“The most important part of every plan is planning on your plan not going according to plan.” – Morgan Housel
The headliner for the month of November has to be that for the first time this year the equity indexes have posted back-to-back positive monthly returns. Across the board the returns were strong, with the MSCI Emerging Markets the leaders with a double-digit return. As we have been discussing all year long, both the US Dollar and the Aggregate Bond indexes have tracked inversely to equities. Bonds were down more than 3% while the dollar shed 5% of its value.
All data as of 12/01/2022, Source: Wells Fargo Investment Institute. [Wells Fargo Investment Institute, Inc. is a registered investment advisor and wholly-owned subsidiary of Wells Fargo Bank, N.A., a bank affiliate of Wells Fargo & Company.].
As we have done for the past few months, we will start off this letter by taking a look at the most important chart for the stock market – the S&P 500 with the performance of the Dollar Index and the 2-year Treasury bond. All year the equity market has been moving in the opposite direction of these two important asset classes. Our thought at the end of October was that this trend would continue.
The good news for investors is that, indeed, the trend did continue higher for a second straight month. The S&P 500 has continued to recover losses sustained earlier this year as the dollar weakens and the 2-year Treasury’s yield continues to move sideways.
After a pretty solid move from the lows, the question we face at the start of December is very simple: is this the end of the 2022 bear market for equities or was this just another bear market rally?
The honest answer is … there is a compelling case that can be made for continued strength or a move lower.
The Bullish Case: The market of stocks that make up the market index is much more positive than it has been after the two rallies earlier in the year. The number of stocks trading above their 50-Day Moving Average (DMA) and 200-Day Moving Average (DMA) are both up substantially since the October lows. Put in simple terms, there are more stocks trading above what we consider to be short-term (50DMA) and long-term (200DMA) indicators of bull or bear market trend. The greater number of stocks above these lines, the more positive the underlying market is. As important, the S&P500 ended the month above the 200DMA for the first time since May.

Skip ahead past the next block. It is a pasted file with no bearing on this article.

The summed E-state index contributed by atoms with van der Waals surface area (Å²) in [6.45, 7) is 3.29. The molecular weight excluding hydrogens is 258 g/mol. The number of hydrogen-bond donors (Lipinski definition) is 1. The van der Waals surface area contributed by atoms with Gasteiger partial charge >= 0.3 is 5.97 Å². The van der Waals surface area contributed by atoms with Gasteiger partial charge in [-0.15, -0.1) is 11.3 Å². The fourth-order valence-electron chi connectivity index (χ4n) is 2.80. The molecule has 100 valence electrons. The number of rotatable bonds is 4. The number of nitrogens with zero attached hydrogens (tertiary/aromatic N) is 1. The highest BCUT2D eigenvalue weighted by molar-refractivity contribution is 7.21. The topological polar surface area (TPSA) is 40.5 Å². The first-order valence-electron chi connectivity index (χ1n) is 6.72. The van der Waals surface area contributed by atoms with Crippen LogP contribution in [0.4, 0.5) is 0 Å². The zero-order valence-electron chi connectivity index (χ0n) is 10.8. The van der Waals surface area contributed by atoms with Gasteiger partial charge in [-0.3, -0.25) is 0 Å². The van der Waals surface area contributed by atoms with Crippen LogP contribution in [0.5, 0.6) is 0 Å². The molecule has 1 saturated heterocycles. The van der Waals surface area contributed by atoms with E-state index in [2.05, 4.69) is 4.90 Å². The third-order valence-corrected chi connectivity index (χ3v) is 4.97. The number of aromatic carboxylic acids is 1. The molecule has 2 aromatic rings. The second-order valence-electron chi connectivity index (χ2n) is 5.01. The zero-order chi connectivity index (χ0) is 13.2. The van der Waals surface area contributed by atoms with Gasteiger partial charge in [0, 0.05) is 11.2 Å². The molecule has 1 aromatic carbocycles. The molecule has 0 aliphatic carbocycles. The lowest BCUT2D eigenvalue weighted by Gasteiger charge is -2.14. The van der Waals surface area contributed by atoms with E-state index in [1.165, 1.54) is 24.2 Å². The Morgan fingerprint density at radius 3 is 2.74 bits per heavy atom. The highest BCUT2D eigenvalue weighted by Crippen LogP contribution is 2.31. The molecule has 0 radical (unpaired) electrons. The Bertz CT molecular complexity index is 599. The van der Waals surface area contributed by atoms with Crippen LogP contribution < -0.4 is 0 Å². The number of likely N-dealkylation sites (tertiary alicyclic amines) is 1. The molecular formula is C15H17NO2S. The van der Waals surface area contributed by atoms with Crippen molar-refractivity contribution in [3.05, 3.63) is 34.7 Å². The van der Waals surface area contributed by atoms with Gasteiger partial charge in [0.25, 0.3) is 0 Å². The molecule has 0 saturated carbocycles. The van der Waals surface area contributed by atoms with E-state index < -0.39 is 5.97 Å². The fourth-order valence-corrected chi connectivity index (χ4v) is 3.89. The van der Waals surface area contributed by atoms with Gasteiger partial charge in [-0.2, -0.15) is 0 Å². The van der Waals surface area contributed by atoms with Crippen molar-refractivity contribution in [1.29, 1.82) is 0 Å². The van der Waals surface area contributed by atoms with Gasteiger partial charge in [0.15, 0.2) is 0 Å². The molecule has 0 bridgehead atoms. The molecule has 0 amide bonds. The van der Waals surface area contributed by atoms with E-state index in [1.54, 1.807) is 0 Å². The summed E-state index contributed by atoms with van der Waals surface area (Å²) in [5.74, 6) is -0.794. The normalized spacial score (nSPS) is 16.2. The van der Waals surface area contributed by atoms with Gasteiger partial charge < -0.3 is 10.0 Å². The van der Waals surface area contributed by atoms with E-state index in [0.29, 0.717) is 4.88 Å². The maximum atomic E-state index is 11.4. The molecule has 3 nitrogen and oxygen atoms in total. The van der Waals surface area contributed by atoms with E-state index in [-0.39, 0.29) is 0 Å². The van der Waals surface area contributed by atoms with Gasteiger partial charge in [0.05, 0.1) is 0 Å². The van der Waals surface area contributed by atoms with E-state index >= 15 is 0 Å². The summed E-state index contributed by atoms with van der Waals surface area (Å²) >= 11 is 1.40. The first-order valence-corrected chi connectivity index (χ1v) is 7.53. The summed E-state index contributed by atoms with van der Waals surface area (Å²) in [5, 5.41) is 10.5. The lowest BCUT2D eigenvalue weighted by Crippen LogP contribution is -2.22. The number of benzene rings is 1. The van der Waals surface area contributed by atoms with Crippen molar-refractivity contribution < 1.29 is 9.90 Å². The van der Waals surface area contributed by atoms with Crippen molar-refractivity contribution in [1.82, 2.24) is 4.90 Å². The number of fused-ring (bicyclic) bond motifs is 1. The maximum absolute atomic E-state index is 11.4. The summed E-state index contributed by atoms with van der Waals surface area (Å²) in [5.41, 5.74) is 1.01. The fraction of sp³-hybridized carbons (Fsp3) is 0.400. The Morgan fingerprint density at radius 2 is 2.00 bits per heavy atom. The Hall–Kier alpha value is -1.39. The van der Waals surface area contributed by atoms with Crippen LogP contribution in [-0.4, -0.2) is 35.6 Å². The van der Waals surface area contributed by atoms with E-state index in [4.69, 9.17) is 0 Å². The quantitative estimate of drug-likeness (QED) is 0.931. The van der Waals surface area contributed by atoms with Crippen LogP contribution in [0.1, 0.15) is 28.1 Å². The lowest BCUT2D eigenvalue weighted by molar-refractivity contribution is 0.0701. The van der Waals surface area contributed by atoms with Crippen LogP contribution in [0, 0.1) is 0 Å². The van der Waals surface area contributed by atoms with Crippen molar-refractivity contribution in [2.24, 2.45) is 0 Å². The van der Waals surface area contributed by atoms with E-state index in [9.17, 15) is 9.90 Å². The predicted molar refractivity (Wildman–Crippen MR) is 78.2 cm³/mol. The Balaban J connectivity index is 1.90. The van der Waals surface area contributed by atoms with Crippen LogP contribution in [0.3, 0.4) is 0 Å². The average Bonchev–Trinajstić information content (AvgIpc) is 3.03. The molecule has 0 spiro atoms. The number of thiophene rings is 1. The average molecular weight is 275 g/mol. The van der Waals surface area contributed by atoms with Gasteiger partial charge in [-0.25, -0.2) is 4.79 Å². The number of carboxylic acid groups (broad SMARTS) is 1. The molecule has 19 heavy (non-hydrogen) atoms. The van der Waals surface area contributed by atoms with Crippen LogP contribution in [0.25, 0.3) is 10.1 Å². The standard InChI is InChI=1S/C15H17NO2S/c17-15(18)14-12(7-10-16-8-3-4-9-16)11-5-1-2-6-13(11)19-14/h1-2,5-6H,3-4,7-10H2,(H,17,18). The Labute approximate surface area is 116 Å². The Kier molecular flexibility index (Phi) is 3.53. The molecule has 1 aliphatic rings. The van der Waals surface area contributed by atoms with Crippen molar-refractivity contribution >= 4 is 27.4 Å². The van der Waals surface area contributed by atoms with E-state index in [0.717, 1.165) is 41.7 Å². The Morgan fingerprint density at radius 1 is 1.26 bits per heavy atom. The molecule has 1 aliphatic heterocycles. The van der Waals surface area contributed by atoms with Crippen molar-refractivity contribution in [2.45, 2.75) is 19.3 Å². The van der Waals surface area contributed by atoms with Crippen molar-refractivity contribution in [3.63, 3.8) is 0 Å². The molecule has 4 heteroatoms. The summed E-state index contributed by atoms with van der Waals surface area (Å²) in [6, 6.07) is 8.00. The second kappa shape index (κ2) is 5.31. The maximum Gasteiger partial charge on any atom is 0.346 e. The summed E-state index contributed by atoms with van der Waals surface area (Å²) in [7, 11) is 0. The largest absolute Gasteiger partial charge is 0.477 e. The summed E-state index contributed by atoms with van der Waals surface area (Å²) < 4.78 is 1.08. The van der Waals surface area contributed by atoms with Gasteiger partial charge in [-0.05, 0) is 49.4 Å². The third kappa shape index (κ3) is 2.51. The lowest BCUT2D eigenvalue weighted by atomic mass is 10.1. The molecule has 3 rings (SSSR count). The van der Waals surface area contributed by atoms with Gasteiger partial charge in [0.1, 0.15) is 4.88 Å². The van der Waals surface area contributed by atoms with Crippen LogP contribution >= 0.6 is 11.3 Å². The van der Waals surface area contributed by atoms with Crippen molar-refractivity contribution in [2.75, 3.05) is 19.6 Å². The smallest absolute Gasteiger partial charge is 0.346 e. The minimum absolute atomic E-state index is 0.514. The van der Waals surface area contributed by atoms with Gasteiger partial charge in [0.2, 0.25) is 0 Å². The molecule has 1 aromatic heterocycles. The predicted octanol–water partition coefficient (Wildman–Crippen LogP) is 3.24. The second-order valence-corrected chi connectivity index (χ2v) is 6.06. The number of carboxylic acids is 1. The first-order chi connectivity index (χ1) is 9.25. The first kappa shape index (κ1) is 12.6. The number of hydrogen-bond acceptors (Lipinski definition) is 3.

From a fundamental perspective, Federal Reserve Board Chairman Jay Powell’s comments that smaller interest rate increases could start this month and continued moderating inflation rates have been helpful. Third quarter GDP came in at a surprisingly high 2.9%. For continued upside the Fed needs to follow through and inflation needs to continue to moderate.
The Bearish Case: The downtrend line from the market highs of Jan 2, 2022 has not yet been broken. And until this happens, it is hard to call this anything but a bear market rally. Fundamentally, the fear is that things are not as good as they may appear on the surface. The general consensus is that the Fed is looking in the rearview mirror, earnings expectations are overly optimistic and need to be reduced, and a recession in 2023 is a certainty.
With this background we remain optimistic but more cautious on the short-term than we were a month ago. We remain open minded to a number of different scenarios for the stock market going forward.
Is the Economy Really THAT Bad?
The pandemic, the reaction from governments across the globe, and its subsequent effects on the global economy have been unlike anything we have ever witnessed. In 2021, the American economy reopened for business and boomed in spite of problems with shortages of just about everything. Too much demand and not enough supply inevitably led to higher inflation. At the same time, a shortage of workers forced employers to increase wages, which leads to either lower profits or increasing the cost of goods and services provided (which adds to the inflationary pressures). Guess which choice big corporations made?